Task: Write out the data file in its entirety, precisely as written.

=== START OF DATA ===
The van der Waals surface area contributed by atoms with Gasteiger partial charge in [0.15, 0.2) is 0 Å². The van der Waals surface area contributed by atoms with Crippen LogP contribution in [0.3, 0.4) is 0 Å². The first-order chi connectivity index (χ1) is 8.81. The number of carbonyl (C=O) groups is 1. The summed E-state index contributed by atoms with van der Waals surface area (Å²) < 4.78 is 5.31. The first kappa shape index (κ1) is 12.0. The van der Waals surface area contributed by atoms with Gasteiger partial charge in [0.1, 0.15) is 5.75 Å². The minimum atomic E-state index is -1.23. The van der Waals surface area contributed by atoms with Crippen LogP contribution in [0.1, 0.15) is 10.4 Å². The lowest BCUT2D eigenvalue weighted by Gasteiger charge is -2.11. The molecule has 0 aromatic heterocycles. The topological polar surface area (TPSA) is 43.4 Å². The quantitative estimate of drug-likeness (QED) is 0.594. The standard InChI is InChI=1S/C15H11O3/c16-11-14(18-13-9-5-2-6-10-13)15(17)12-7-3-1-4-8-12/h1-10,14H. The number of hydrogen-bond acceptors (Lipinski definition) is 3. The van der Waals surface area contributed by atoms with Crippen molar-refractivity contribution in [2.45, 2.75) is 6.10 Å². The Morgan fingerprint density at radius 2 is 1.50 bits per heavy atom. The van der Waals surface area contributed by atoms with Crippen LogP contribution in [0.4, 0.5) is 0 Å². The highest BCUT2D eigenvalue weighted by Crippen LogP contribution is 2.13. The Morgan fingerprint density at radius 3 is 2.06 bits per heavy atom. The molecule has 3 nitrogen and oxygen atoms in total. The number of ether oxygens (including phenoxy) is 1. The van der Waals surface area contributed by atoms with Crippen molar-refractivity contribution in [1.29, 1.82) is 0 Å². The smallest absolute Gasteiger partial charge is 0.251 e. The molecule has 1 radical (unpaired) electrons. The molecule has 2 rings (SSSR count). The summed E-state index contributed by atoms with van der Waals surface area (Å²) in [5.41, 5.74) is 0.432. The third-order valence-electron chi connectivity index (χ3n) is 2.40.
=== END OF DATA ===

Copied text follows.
The van der Waals surface area contributed by atoms with Gasteiger partial charge in [0.15, 0.2) is 0 Å². The van der Waals surface area contributed by atoms with Crippen LogP contribution in [0.3, 0.4) is 0 Å². The first-order chi connectivity index (χ1) is 8.81. The number of carbonyl (C=O) groups is 1. The summed E-state index contributed by atoms with van der Waals surface area (Å²) < 4.78 is 5.31. The first kappa shape index (κ1) is 12.0. The van der Waals surface area contributed by atoms with Gasteiger partial charge in [0.1, 0.15) is 5.75 Å². The minimum atomic E-state index is -1.23. The van der Waals surface area contributed by atoms with Crippen LogP contribution in [0.1, 0.15) is 10.4 Å². The lowest BCUT2D eigenvalue weighted by Gasteiger charge is -2.11. The molecule has 0 aromatic heterocycles. The topological polar surface area (TPSA) is 43.4 Å². The quantitative estimate of drug-likeness (QED) is 0.594. The standard InChI is InChI=1S/C15H11O3/c16-11-14(18-13-9-5-2-6-10-13)15(17)12-7-3-1-4-8-12/h1-10,14H. The number of hydrogen-bond acceptors (Lipinski definition) is 3. The van der Waals surface area contributed by atoms with Crippen molar-refractivity contribution in [2.45, 2.75) is 6.10 Å². The Morgan fingerprint density at radius 2 is 1.50 bits per heavy atom. The van der Waals surface area contributed by atoms with Crippen LogP contribution in [0.4, 0.5) is 0 Å². The highest BCUT2D eigenvalue weighted by Crippen LogP contribution is 2.13. The Morgan fingerprint density at radius 3 is 2.06 bits per heavy atom. The molecule has 3 nitrogen and oxygen atoms in total. The number of ether oxygens (including phenoxy) is 1. The van der Waals surface area contributed by atoms with Crippen molar-refractivity contribution in [1.29, 1.82) is 0 Å². The smallest absolute Gasteiger partial charge is 0.251 e. The molecule has 1 radical (unpaired) electrons. The molecule has 2 rings (SSSR count). The summed E-state index contributed by atoms with van der Waals surface area (Å²) in [5.41, 5.74) is 0.432. The third-order valence-electron chi connectivity index (χ3n) is 2.40.